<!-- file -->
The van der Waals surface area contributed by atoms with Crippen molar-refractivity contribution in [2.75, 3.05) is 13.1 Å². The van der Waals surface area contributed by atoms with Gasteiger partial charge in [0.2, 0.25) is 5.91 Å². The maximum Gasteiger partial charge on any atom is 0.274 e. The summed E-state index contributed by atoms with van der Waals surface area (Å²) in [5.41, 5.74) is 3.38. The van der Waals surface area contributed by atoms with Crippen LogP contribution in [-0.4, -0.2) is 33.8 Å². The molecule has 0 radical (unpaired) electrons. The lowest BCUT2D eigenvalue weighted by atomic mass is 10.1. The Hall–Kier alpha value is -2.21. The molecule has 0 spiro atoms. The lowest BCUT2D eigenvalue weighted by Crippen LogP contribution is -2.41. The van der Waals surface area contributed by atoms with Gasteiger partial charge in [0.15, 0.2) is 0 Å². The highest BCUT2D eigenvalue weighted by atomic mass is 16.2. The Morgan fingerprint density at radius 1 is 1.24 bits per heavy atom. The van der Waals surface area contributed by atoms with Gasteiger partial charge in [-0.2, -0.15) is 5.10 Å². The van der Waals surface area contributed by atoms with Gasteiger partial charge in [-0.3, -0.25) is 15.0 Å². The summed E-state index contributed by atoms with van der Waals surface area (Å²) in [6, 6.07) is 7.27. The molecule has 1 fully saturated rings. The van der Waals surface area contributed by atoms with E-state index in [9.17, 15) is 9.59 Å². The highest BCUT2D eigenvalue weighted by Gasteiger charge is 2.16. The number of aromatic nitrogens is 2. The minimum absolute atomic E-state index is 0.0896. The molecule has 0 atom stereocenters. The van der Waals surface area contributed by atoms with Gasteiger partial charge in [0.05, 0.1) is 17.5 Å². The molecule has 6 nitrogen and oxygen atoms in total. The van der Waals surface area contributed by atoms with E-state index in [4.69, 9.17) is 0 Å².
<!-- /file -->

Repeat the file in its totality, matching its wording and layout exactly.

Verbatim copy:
The van der Waals surface area contributed by atoms with Crippen molar-refractivity contribution in [2.75, 3.05) is 13.1 Å². The van der Waals surface area contributed by atoms with Gasteiger partial charge in [0.2, 0.25) is 5.91 Å². The maximum Gasteiger partial charge on any atom is 0.274 e. The summed E-state index contributed by atoms with van der Waals surface area (Å²) in [5.41, 5.74) is 3.38. The van der Waals surface area contributed by atoms with Crippen LogP contribution in [-0.4, -0.2) is 33.8 Å². The molecule has 0 radical (unpaired) electrons. The lowest BCUT2D eigenvalue weighted by atomic mass is 10.1. The Hall–Kier alpha value is -2.21. The molecule has 0 spiro atoms. The lowest BCUT2D eigenvalue weighted by Crippen LogP contribution is -2.41. The van der Waals surface area contributed by atoms with Gasteiger partial charge in [0.15, 0.2) is 0 Å². The highest BCUT2D eigenvalue weighted by atomic mass is 16.2. The Morgan fingerprint density at radius 1 is 1.24 bits per heavy atom. The van der Waals surface area contributed by atoms with Gasteiger partial charge in [-0.2, -0.15) is 5.10 Å². The van der Waals surface area contributed by atoms with Gasteiger partial charge in [-0.3, -0.25) is 15.0 Å². The summed E-state index contributed by atoms with van der Waals surface area (Å²) in [6, 6.07) is 7.27. The molecule has 1 fully saturated rings. The van der Waals surface area contributed by atoms with E-state index in [9.17, 15) is 9.59 Å². The highest BCUT2D eigenvalue weighted by Gasteiger charge is 2.16. The number of aromatic nitrogens is 2. The minimum absolute atomic E-state index is 0.0896. The molecule has 0 atom stereocenters. The van der Waals surface area contributed by atoms with Gasteiger partial charge in [0.05, 0.1) is 17.5 Å². The molecule has 6 nitrogen and oxygen atoms in total. The van der Waals surface area contributed by atoms with E-state index in [4.69, 9.17) is 0 Å².